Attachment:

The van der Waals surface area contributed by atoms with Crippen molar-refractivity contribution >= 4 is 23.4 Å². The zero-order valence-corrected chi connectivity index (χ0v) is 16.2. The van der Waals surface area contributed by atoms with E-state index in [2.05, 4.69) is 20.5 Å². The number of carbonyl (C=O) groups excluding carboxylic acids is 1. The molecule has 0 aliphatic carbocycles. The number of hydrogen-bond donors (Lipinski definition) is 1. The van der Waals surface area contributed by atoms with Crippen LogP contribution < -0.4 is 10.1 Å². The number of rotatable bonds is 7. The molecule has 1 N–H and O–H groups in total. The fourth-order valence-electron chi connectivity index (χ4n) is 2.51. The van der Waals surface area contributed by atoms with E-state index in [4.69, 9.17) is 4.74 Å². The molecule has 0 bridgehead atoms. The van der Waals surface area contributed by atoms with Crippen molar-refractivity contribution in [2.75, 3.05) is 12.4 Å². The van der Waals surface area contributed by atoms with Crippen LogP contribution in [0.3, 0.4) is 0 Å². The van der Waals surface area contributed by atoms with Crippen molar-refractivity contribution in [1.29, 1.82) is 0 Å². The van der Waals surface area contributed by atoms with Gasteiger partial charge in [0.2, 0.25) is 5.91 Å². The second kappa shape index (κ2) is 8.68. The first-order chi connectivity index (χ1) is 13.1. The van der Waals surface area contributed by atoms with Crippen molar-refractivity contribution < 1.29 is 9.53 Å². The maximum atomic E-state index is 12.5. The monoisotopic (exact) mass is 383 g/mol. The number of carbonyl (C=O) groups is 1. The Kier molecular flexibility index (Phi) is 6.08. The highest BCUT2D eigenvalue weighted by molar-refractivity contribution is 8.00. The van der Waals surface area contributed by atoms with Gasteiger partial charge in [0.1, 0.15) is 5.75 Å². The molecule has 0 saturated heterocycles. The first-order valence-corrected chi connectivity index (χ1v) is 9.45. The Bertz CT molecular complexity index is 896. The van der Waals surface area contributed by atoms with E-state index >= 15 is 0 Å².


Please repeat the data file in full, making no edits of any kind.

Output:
The van der Waals surface area contributed by atoms with Crippen molar-refractivity contribution >= 4 is 23.4 Å². The zero-order valence-corrected chi connectivity index (χ0v) is 16.2. The van der Waals surface area contributed by atoms with E-state index in [2.05, 4.69) is 20.5 Å². The number of carbonyl (C=O) groups excluding carboxylic acids is 1. The molecule has 0 aliphatic carbocycles. The number of hydrogen-bond donors (Lipinski definition) is 1. The van der Waals surface area contributed by atoms with Crippen LogP contribution < -0.4 is 10.1 Å². The number of rotatable bonds is 7. The molecule has 1 N–H and O–H groups in total. The fourth-order valence-electron chi connectivity index (χ4n) is 2.51. The van der Waals surface area contributed by atoms with E-state index in [4.69, 9.17) is 4.74 Å². The molecule has 0 bridgehead atoms. The van der Waals surface area contributed by atoms with Crippen molar-refractivity contribution in [2.75, 3.05) is 12.4 Å². The van der Waals surface area contributed by atoms with Crippen LogP contribution in [0.3, 0.4) is 0 Å². The van der Waals surface area contributed by atoms with Crippen molar-refractivity contribution in [1.29, 1.82) is 0 Å². The van der Waals surface area contributed by atoms with Gasteiger partial charge in [0.2, 0.25) is 5.91 Å². The second kappa shape index (κ2) is 8.68. The first-order chi connectivity index (χ1) is 13.1. The van der Waals surface area contributed by atoms with Crippen molar-refractivity contribution < 1.29 is 9.53 Å². The maximum atomic E-state index is 12.5. The monoisotopic (exact) mass is 383 g/mol. The number of carbonyl (C=O) groups is 1. The Kier molecular flexibility index (Phi) is 6.08. The highest BCUT2D eigenvalue weighted by molar-refractivity contribution is 8.00. The van der Waals surface area contributed by atoms with Gasteiger partial charge in [0.1, 0.15) is 5.75 Å². The molecule has 0 saturated heterocycles. The first-order valence-corrected chi connectivity index (χ1v) is 9.45. The Bertz CT molecular complexity index is 896. The van der Waals surface area contributed by atoms with E-state index >= 15 is 0 Å².